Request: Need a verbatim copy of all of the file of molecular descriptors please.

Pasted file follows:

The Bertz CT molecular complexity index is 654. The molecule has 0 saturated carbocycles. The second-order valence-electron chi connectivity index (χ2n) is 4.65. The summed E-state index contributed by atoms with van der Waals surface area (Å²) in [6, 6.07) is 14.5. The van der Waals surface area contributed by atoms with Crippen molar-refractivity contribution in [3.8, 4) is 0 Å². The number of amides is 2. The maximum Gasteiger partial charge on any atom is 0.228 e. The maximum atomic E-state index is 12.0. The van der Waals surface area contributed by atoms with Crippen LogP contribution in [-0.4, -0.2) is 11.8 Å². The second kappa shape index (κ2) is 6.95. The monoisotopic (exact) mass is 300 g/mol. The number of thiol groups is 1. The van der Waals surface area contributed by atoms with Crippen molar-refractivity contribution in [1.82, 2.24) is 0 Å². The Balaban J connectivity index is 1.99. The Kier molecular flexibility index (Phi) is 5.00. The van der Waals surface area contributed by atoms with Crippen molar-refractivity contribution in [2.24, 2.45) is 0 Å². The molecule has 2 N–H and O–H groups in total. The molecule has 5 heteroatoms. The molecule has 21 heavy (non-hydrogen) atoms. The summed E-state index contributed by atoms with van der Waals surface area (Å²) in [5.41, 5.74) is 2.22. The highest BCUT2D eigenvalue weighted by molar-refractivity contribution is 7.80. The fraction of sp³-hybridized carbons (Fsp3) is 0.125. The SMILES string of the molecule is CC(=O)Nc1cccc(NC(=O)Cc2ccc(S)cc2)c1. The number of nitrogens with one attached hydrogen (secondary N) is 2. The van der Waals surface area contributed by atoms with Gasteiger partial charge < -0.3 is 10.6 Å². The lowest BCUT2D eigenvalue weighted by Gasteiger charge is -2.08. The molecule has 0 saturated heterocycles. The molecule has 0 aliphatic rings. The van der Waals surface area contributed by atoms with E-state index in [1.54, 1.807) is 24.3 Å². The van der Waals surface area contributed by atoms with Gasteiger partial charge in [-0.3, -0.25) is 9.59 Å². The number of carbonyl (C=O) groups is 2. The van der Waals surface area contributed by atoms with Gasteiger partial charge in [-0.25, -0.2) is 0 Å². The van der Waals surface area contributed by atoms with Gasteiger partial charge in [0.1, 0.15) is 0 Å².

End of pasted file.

The Bertz CT molecular complexity index is 654. The molecule has 0 saturated carbocycles. The second-order valence-electron chi connectivity index (χ2n) is 4.65. The summed E-state index contributed by atoms with van der Waals surface area (Å²) in [6, 6.07) is 14.5. The van der Waals surface area contributed by atoms with Crippen molar-refractivity contribution in [3.8, 4) is 0 Å². The number of amides is 2. The maximum Gasteiger partial charge on any atom is 0.228 e. The maximum atomic E-state index is 12.0. The van der Waals surface area contributed by atoms with Crippen LogP contribution in [-0.4, -0.2) is 11.8 Å². The second kappa shape index (κ2) is 6.95. The monoisotopic (exact) mass is 300 g/mol. The number of thiol groups is 1. The van der Waals surface area contributed by atoms with Crippen molar-refractivity contribution in [1.82, 2.24) is 0 Å². The Balaban J connectivity index is 1.99. The Kier molecular flexibility index (Phi) is 5.00. The van der Waals surface area contributed by atoms with Crippen molar-refractivity contribution in [2.24, 2.45) is 0 Å². The molecule has 2 N–H and O–H groups in total. The molecule has 5 heteroatoms. The molecule has 21 heavy (non-hydrogen) atoms. The summed E-state index contributed by atoms with van der Waals surface area (Å²) in [5.41, 5.74) is 2.22. The highest BCUT2D eigenvalue weighted by molar-refractivity contribution is 7.80. The fraction of sp³-hybridized carbons (Fsp3) is 0.125. The SMILES string of the molecule is CC(=O)Nc1cccc(NC(=O)Cc2ccc(S)cc2)c1. The number of nitrogens with one attached hydrogen (secondary N) is 2. The van der Waals surface area contributed by atoms with Gasteiger partial charge < -0.3 is 10.6 Å². The lowest BCUT2D eigenvalue weighted by Gasteiger charge is -2.08. The molecule has 0 saturated heterocycles. The molecule has 0 aliphatic rings. The van der Waals surface area contributed by atoms with E-state index in [1.54, 1.807) is 24.3 Å². The van der Waals surface area contributed by atoms with Gasteiger partial charge in [-0.3, -0.25) is 9.59 Å². The number of carbonyl (C=O) groups is 2. The van der Waals surface area contributed by atoms with Gasteiger partial charge in [-0.25, -0.2) is 0 Å². The van der Waals surface area contributed by atoms with Gasteiger partial charge in [0.1, 0.15) is 0 Å².